Fix That Shizzle

The rest of this howto assumes you have a spare empty drive mounted at /dev/sdb. It's not my fault if you bork your box.

Start off by running fdisk from the prompt:

sudo fdisk /dev/sdb

Again, be sure you use the actual file handle for the drive!

  1. Now create a partition new partition by typing n, then a p for a primary partition. Use the default start and end values.

  2. Set the partition type to Linux LVM by typing t then 8e. Hit w to write out the partition to the drive and exit.

  3. From the prompt again, run:

    pvcreate -ff /dev/sdb1 vgcreate nova-volumes /dev/sdb1

The -ff is just there to force the creation of the volume. You can leave it off if you are scared.

That's it. The stack.sh will take care of the rest! You should now be able to create very large volumes at will now!


Comparison of Open Source Cloud Support for EC2

Sun, 08 Apr 2012
Vote on HN


The Open Source private cloud social scene has been in a real brouhaha over the last few weeks. Media attention has focused on partnerships and software re-licensing. There's also been talk of mis-aligned hypervisor support and a couple of EC2 API compatibility debates.

It's time to take a look at exactly what matters when it comes to getting serious platform adoption - making small development team's lives easier.

Why does EC2 API Support Matter?

The primary reason EC2/S3 API compatibility matters is the sheer amount of code which has been written against Amazon's APIs. If a developer has written a ton of code to talk to AWS, it's unlikely they would want to spend the time or effort porting all their calls to support a separate API. This is probably one reason there is such a clamor on the Internets for standardizing cloud APIs.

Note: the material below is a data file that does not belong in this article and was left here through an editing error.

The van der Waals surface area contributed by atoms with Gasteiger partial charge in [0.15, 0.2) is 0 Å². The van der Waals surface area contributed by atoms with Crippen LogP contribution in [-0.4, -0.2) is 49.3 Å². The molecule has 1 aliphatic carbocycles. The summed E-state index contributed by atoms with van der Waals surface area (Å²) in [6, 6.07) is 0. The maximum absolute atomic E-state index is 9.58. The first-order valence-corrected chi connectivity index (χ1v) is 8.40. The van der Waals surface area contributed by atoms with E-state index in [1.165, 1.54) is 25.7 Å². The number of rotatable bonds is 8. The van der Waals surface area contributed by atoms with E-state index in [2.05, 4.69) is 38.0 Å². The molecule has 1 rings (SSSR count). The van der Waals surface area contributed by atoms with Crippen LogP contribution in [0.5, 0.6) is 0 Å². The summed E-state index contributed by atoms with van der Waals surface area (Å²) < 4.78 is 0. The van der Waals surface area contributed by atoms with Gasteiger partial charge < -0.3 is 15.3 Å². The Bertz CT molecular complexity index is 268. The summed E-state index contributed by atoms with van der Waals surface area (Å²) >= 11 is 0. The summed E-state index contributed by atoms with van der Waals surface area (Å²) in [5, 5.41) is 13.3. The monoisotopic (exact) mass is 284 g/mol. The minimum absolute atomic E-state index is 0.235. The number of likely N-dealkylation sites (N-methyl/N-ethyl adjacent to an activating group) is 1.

This is also evidenced in the fairly uniformed EC2/S3 support provided by OpenStack, Eucalyptus and Cloudstack. Providing support for EC2 calls makes it easier to extend infrastructure building calls into a private cloud offering.

High Level Comparison for EC2 API Support

The OpenStack wiki has a fairly detailed API compatibility matrix showing support for the main calls to the EC2 APIs. With the exception of Eucalyptus' lack of documentation, both OpenStack's EC2 support and CloudWatch's CloudBridge EC2 support provide all the basic features for launching servers:

Register/Deregister Images
Launch/Terminate/Reboot Instances
Create/Delete/Describe Keypairs
Allocate/Associate/Release IP Address
Create/Delete/Describe Snapshot
Create/Delete/Attach Volume
Create/Delete/Desc/Auth/Revoke Security Group

Each project allows you to create OS images, spin up instances, give them keypairs, assign them floating IPs, control their firewall rules, attach volumes, make snapshots, and shut the whole thing down when you are done.

tl;dr; Servers at a click!

So Then, What's Not Supported?

Not all EC2 API features are supported by the separate projects, and some are not supported at all. In general, there are some small subtle difference between the support of the EC2 APIs. Let's take a look at who supports what, if at all:

Paid AMIs
Spot Instances
Reserved Instances
Instance Bundling
CloudWatch (monitoring)
Elastic Load Balancing
Create Image
EBS Backed Instances
Import Keypairs
Describe Region
Console Output